What is epilepsy?
Epilepsy is not a disease or a mental illness. Rather, it is
a neurological disorder characterized by recurrent seizures.
Brain cells communicate with each other by means of tiny
bursts of electrical activity. Sometimes a group of brain
cells has an unexpected, erratic electrical discharge. This
event produces a seizure. Someone who has multiple seizures
is said to have epilepsy, which is defined as a functional
disorder of the brain caused by sudden, brief malfunctions.
These malfunctions may cause uncontrollable shaking
(convulsions). They may also cause loss of awareness,
confusion or even disturbance of the senses (visual and
aural hallucinations, phantom odours, etc.).
Epilepsy: is NOT a disease; is NOT a psychological disorder;
is NOT contagious
Approximately one person in one hundred has epilepsy.
In Canada, there are 330,000 people with epilepsy.
What causes epilepsy?
In many cases (60 to 75 percent), the cause of epilepsy is
not known. In the remaining 25 to 40 percent, some of the causes
Birth injury (e.g. lack of oxygen to the babys brain at birth)
Developmental disorder (e.g. brain damage to the fetus during pregnancy)
Brain trauma (e.g. from car accidents, sports injuries)
Infection (e.g. meningitis, encephalitis, AIDS)
Cerebral degenerative disorder (e.g. those associated with Alzheimers disease)
Alcohol and drug abuse
Types of Seizures
There are many different kinds of seizures, which
fall under two main classifications: "partial" and
Partial Seizures: If the excessive electrical discharge in the brain is limited
to one area, the seizure is partial. The two most common types of partial seizures are
simple partial and complex partial.
In a simple partial seizure, the person remains aware, and can experience a
range of strange or unusual sensations, e.g. sudden jerky movements of one body part,
distortions in sight or smell, sudden sense of fear, stomach discomfort, or dizziness. If
these sensations act as a warning sign that a generalized seizure is about to occur, they
are known as an "aura".
In a complex partial seizure, the person loses awareness as the seizure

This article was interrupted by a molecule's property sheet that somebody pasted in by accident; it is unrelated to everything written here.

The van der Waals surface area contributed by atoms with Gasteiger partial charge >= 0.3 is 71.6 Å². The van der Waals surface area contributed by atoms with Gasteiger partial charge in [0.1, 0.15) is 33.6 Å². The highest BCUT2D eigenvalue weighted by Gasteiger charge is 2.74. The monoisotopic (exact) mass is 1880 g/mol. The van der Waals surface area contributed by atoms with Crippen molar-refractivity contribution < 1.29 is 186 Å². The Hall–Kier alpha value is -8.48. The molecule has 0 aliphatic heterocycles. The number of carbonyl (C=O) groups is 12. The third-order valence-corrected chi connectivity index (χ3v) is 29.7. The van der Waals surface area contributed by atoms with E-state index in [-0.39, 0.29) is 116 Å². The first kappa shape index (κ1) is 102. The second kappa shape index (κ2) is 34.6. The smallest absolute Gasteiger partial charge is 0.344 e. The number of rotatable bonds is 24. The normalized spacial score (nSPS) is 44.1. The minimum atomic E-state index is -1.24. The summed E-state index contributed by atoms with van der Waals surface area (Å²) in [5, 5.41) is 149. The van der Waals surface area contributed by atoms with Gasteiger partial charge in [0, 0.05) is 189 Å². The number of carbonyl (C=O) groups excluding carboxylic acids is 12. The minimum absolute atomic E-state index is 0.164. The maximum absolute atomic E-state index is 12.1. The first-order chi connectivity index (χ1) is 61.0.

begins and appears dazed and confused. The person will exhibit meaningless
behaviours such as random walking, mumbling, head turning, or pulling at clothing.
These behaviours cannot be recalled by the patient after the seizure.
Generalized seizures affect the entire brain. The two most common forms are absence seizures and
tonic-clonic (convulsive) seizures.
During an absence seizure, the person appears to be staring into space and
their eyes may roll upwards. This kind of seizure is
characterized by 5 to 15 second lapses of consciousness and
when it has ended, the person will not recall this lapse of
consciousness. An individual may experience many absence seizures per day. Absence seizures most often occur in
childhood and disappear by adolescence. They are less
prevalent in adulthood.
In a tonic-clonic seizure, the person will usually emit a short cry, and
fall to the floor. Their muscles will stiffen and their body
extremities will jerk and twitch. With this type of seizure,
bladder or bowel control may be lost, and consciousness is regained
slowly. Tonic-clonic seizures typically last 1 to 3 minutes.
Postictal states: Postical states commonly follow both tonic-clonic and
complex partial seizures. As a person regains consciousness
after the seizure, they experience fatigue, confusion and
disorientation lasting from five minutes, up to hours or
even days and, rarely, as long as one to two weeks. The
person may fall asleep or gradually become less confused
until full consciousness is regained.
Are seizures painful or dangerous?
Seizures are not painful and are generally
not harmful, but prolonged or recurrent seizures can cause
damage to the brain.
A continuous seizure state known as status epilepticus is a life threatening condition.
If seizures are prolonged (last longer than 5 minutes) and/or occur one after another without full recovery between seizures, immediate medical care is necessary. The seizures may be convulsive or non-convulsive.
There is also an increased risk of injury in people with epilepsy. If seizures are
uncontrolled, then a person is at greater risk.
Sudden Unexplained Death in Epilepsy (SUDEP)*
Sudden Unexplained Death in Epilepsy (SUDEP) refers
to the unexpected death of a seemingly healthy person with epilepsy, where no
cause of death can be found. Rather than pertaining to a specific disease or
condition, it is used to denote a category to which these types of unexplained
deaths are assigned. Sudden unexplained death also occurs in the general
population but the risk is higher for people with epilepsy.
The cause of SUDEP is not well understood, and risk
factors are still being researched. However, the risk factors most
consistently identified in case studies to date include:
·Early onset of epilepsy
·Young adult age
·Frequent generalized tonic-clonic seizures
·Poor seizure medication compliance
Minimizing the risk of SUDEP
In the current absence of a proven SUDEP prevention method, the
recommended approach is to attempt to keep modifiable contributory factors to a
minimum. As research indicates that SUDEP is largely a seizure-related
phenomenon, optimizing seizure control is highly important. Recommendations to
achieve this include:
·Seeking regular medical consultation to re-evaluate epilepsy diagnosis,
review medication and the possibility of new treatments, discuss implications
of lifestyle changes etc;
·Maintaining good medication compliance; and
·Identifying possible triggers for seizures and determining an effective
strategy for keeping these to a minimum. For example, maintaining regular and
adequate sleep patterns or learning ways to better manage stress.
For more information about SUDEP, please visit
SUDEP Aware at: